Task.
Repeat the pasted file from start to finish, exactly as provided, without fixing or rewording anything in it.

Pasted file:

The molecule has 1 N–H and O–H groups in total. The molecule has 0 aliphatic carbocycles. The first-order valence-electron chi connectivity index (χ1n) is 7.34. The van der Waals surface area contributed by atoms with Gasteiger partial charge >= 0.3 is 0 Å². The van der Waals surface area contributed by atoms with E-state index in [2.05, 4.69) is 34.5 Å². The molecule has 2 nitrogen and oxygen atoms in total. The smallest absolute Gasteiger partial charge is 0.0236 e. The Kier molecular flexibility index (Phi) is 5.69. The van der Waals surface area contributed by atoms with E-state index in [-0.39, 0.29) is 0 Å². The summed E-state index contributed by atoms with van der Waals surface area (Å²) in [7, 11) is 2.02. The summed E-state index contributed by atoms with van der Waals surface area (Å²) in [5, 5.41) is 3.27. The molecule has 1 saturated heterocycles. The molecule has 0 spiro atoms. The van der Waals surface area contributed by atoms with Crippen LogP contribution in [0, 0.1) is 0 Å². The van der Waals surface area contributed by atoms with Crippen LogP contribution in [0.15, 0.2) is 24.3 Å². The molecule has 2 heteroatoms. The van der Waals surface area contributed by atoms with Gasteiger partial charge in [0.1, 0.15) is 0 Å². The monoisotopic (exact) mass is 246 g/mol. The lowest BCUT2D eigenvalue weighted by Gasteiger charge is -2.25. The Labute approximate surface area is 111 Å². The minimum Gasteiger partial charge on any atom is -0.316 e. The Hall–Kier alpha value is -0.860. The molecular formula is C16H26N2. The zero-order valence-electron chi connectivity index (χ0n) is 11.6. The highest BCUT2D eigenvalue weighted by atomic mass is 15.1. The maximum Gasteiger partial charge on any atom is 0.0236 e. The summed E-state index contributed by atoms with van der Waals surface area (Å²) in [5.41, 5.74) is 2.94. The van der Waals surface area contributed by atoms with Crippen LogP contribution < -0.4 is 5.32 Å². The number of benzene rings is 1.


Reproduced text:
The molecule has 1 N–H and O–H groups in total. The molecule has 0 aliphatic carbocycles. The first-order valence-electron chi connectivity index (χ1n) is 7.34. The van der Waals surface area contributed by atoms with Gasteiger partial charge >= 0.3 is 0 Å². The van der Waals surface area contributed by atoms with E-state index in [2.05, 4.69) is 34.5 Å². The molecule has 2 nitrogen and oxygen atoms in total. The smallest absolute Gasteiger partial charge is 0.0236 e. The Kier molecular flexibility index (Phi) is 5.69. The van der Waals surface area contributed by atoms with E-state index in [-0.39, 0.29) is 0 Å². The summed E-state index contributed by atoms with van der Waals surface area (Å²) in [7, 11) is 2.02. The summed E-state index contributed by atoms with van der Waals surface area (Å²) in [5, 5.41) is 3.27. The molecule has 1 saturated heterocycles. The molecule has 0 spiro atoms. The van der Waals surface area contributed by atoms with Crippen LogP contribution in [0, 0.1) is 0 Å². The van der Waals surface area contributed by atoms with Crippen LogP contribution in [0.15, 0.2) is 24.3 Å². The molecule has 2 heteroatoms. The van der Waals surface area contributed by atoms with Gasteiger partial charge in [0.1, 0.15) is 0 Å². The monoisotopic (exact) mass is 246 g/mol. The lowest BCUT2D eigenvalue weighted by Gasteiger charge is -2.25. The Labute approximate surface area is 111 Å². The minimum Gasteiger partial charge on any atom is -0.316 e. The Hall–Kier alpha value is -0.860. The molecular formula is C16H26N2. The zero-order valence-electron chi connectivity index (χ0n) is 11.6. The highest BCUT2D eigenvalue weighted by atomic mass is 15.1. The maximum Gasteiger partial charge on any atom is 0.0236 e. The summed E-state index contributed by atoms with van der Waals surface area (Å²) in [5.41, 5.74) is 2.94. The van der Waals surface area contributed by atoms with Crippen LogP contribution < -0.4 is 5.32 Å². The number of benzene rings is 1.